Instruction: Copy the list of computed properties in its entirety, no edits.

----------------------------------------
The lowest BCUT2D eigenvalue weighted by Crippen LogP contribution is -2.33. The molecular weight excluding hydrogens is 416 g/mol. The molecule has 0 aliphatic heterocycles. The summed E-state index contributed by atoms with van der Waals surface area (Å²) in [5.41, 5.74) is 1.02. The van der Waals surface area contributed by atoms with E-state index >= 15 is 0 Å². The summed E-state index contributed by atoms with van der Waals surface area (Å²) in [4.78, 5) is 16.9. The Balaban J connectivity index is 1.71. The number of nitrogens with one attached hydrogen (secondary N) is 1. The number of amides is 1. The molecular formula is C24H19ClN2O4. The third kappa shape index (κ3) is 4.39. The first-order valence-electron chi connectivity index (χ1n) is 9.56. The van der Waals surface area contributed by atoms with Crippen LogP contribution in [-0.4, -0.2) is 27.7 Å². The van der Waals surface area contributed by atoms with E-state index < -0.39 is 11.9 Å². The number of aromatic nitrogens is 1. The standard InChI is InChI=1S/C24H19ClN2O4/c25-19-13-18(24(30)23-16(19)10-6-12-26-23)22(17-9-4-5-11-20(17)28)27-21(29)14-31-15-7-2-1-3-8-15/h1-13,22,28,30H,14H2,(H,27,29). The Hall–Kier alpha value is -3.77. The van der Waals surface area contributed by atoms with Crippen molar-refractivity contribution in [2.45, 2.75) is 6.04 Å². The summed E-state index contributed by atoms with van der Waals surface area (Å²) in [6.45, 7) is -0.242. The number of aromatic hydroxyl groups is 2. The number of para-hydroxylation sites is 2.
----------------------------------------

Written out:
The lowest BCUT2D eigenvalue weighted by Crippen LogP contribution is -2.33. The molecular weight excluding hydrogens is 416 g/mol. The molecule has 0 aliphatic heterocycles. The summed E-state index contributed by atoms with van der Waals surface area (Å²) in [5.41, 5.74) is 1.02. The van der Waals surface area contributed by atoms with E-state index >= 15 is 0 Å². The summed E-state index contributed by atoms with van der Waals surface area (Å²) in [4.78, 5) is 16.9. The Balaban J connectivity index is 1.71. The number of nitrogens with one attached hydrogen (secondary N) is 1. The number of amides is 1. The molecular formula is C24H19ClN2O4. The third kappa shape index (κ3) is 4.39. The first-order valence-electron chi connectivity index (χ1n) is 9.56. The van der Waals surface area contributed by atoms with Crippen LogP contribution in [-0.4, -0.2) is 27.7 Å². The van der Waals surface area contributed by atoms with E-state index < -0.39 is 11.9 Å². The number of aromatic nitrogens is 1. The standard InChI is InChI=1S/C24H19ClN2O4/c25-19-13-18(24(30)23-16(19)10-6-12-26-23)22(17-9-4-5-11-20(17)28)27-21(29)14-31-15-7-2-1-3-8-15/h1-13,22,28,30H,14H2,(H,27,29). The Hall–Kier alpha value is -3.77. The van der Waals surface area contributed by atoms with Crippen molar-refractivity contribution in [2.45, 2.75) is 6.04 Å². The summed E-state index contributed by atoms with van der Waals surface area (Å²) in [6.45, 7) is -0.242. The number of aromatic hydroxyl groups is 2. The number of para-hydroxylation sites is 2.